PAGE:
While Nelson, Martelli, and Bryant all feel a sense of duty to lend a helping hand, many called for the NBA and the National Basketball Players Association (NBPA) to get West the proper medical attention. 

The NBA was West’s employer for nearly a decade, but their responsibility and allegiance lies with their current roster of players. That’s where the players’ association comes in. They are tasked with the responsibility of serving the needs of their former players, whether that’s providing job training, financial literacy education, or health care coverage.

During the NBA’s most recent collective bargaining agreement with the NBPA, the league launched a new initiative regarding health insurance for retired players, allowing forms of health coverage for NBA veterans with at least three years of service. The initiative had been spurred by league Commissioner Adam Silver and Michele Roberts, the executive director of the NBPA, who both wanted to do something to assist retired players after the sudden deaths of NBA Hall of Famers Daryl Dawkins and Moses Malone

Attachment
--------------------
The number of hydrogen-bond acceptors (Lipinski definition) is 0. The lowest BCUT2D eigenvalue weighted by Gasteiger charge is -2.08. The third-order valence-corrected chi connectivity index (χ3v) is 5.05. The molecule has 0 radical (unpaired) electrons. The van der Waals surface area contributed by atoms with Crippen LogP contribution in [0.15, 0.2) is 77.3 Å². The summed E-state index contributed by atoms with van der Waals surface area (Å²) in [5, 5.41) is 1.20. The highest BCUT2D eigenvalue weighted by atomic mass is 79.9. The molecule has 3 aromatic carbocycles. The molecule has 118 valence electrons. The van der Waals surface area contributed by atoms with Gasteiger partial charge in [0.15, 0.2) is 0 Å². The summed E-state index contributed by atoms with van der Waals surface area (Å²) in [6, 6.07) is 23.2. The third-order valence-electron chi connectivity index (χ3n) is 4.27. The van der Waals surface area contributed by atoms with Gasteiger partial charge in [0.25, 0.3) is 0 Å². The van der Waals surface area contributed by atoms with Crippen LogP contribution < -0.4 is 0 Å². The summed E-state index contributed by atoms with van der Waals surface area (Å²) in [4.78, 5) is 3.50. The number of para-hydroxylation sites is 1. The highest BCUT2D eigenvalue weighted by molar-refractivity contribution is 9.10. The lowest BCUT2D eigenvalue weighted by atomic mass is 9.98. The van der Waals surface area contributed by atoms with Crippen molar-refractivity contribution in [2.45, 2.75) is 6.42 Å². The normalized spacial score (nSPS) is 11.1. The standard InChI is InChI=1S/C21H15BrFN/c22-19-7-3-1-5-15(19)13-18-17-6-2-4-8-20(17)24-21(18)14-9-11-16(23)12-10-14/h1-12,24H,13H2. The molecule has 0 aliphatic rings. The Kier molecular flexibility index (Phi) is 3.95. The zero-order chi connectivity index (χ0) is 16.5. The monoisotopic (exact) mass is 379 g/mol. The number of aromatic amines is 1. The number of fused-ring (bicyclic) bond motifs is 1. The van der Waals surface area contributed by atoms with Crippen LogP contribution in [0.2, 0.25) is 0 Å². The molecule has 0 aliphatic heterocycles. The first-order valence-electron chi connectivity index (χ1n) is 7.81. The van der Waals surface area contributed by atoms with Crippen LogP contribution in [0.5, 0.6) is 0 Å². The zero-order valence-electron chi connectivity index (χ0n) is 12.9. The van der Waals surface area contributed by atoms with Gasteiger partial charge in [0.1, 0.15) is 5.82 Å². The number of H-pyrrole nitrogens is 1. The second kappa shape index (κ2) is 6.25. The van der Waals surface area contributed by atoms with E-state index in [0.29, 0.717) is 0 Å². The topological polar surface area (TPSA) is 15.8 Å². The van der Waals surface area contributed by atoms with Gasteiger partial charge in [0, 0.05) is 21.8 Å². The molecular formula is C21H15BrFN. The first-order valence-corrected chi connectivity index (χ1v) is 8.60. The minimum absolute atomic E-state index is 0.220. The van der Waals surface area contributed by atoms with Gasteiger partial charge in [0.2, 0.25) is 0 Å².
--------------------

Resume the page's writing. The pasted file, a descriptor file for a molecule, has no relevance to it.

Former NBA player Harvey Grant spent seven of his eleven seasons in the NBA playing for the Washington Bullets/Wizards organization and knew once he saw the video that he needed to get involved.

“It crushed me man,” Grant tells City Paper. “I began to call around to some of my NBA friends and said, ‘We got to do something.’ I heard that the league was going to step in and try to help him though, so that’s definitely a good thing because I do think we have a responsibility as an NBA fraternity to look after one another.”

Grant adds that the NBA’s new health care plan can be the first steps to help West get back on his feet.